But Chris Snowdon conceded that smoking was damaging to smokers’ health. But is that true either? I’ve gone over some of the studies linking smoking and lung cancer, showing how weak they are in a variety of ways. There are also all those examples of smokers of great longevity like Jeanne Calment, a smoker who lived to the age of 120 or so. If smoking is universally damaging to smokers, such people simply should not exist at all. But they do. And I’m edging ever closer the view that absolutely everything that has been said against tobacco for the past 70 years – whether active smoking or passive smoking or anything else – has all been one long stream of lies. The whole damn lot. Everything.
Pressed as to what relaxations of law he’d like to see, Snowdon said that most of the legislation of the past 40 years would have to go, and that in his view it should be legal to smoke any natural plant, although such legalisation would have to be phased in gradually, because people had become so infantilised.
I suppose what surprised me most of all was that Chris Snowdon had been invited onto the Moral Maze at all, as a smoker and the author of Velvet Glove, Iron Fist. But I was also a bit surprised at some of the things the panel said. I was surprised that the antismoking Michael Portillo saw plain packaging of cigarettes as a "restriction of freedom" (yet had welcomed the far more restrictive smoking ban 4 years ago). I was surprised that (presumably antismoking) Michael Buerk suggested the word "stigmatise" to Chris Snowdon. And I was surprised that antismoking Melanie Phillips found the "choice architects" working in Cameron’s administration Orwellian. It suggested that opinion among non-smokers may have shifted over the past few years, and they’re becoming a bit worried about losing freedoms.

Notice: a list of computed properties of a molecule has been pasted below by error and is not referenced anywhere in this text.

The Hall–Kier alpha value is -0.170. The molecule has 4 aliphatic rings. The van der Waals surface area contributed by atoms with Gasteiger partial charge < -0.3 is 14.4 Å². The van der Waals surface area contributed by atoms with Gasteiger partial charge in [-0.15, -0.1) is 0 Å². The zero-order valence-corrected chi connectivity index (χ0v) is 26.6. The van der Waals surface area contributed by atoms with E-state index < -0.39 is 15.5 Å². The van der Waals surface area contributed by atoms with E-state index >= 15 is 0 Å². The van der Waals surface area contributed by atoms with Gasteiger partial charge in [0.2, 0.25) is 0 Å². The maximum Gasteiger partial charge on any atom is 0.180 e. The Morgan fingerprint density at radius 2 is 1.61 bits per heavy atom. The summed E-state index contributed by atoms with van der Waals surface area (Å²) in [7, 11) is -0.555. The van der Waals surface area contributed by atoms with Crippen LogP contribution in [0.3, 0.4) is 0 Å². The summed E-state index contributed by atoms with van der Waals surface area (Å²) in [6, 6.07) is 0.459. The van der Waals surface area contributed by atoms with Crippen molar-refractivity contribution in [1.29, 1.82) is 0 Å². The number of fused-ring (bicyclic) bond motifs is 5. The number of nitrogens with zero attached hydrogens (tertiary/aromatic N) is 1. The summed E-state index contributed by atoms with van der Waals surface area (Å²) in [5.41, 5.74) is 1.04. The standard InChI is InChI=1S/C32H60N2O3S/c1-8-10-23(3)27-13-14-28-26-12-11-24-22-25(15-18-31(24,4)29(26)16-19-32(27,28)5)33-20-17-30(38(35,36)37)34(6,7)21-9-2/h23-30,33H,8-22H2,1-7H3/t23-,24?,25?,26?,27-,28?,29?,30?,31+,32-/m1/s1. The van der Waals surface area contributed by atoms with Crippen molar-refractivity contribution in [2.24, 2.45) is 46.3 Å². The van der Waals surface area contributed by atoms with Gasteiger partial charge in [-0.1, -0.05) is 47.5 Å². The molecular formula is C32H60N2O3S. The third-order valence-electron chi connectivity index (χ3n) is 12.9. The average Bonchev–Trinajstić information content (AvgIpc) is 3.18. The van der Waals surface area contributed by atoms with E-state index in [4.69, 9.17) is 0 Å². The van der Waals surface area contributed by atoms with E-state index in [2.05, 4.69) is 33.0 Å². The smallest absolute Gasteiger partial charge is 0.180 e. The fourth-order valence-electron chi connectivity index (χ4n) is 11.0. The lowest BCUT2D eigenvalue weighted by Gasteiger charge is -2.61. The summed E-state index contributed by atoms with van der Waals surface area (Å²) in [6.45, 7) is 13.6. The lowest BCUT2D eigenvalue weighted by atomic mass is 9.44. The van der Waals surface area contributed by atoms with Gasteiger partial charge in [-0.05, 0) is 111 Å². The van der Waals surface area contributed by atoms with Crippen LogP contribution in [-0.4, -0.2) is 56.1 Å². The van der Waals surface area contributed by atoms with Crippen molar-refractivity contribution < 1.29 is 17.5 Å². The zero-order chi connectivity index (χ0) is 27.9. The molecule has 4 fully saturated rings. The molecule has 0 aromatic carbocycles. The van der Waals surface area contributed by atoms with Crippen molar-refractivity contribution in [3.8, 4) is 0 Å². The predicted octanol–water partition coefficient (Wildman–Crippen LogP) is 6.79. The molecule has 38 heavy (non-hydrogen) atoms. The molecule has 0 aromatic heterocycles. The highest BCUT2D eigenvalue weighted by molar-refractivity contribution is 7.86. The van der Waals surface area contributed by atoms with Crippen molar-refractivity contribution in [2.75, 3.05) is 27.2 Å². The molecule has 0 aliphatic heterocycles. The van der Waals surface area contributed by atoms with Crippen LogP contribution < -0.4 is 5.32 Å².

It was a welcome debate in some ways, which was supposed to be about nudging, but spent more of its time on smoking. But for myself, for the most part I thought it was a bit of an academic discussion among the panelists about something that didn’t affect them at all. They weren’t being demonised. They weren’t being excluded. They weren’t being stigmatised. They weren’t being denormalised. And for the most part they were quite comfortable with nudging or even bullying people to act in what they saw as their best interests. They hadn’t been expelled from society. They hadn’t lost most of their friends. They hadn’t been fired from their jobs, or evicted from their homes, or refused medical treatment.
It’s why I don’t listen to the Moral Maze. They’ll pick some recondite moral dilemma or other, stir it around in their teacups for half an hour, and then depart, job done and lolly pocketed.
And if I’d been there, I’d probably have started shouting at them, swearing at them, and punching them. Because I don’t think there’s any debate going on here. There never has been. It’s just a war now. It’s smokers against antismokers. And if I ever find myself in front of one of these antismoking bastards, I’ll want to kill them then and there.
Which is probably why I wasn’t invited, and never will be, and will never want to be.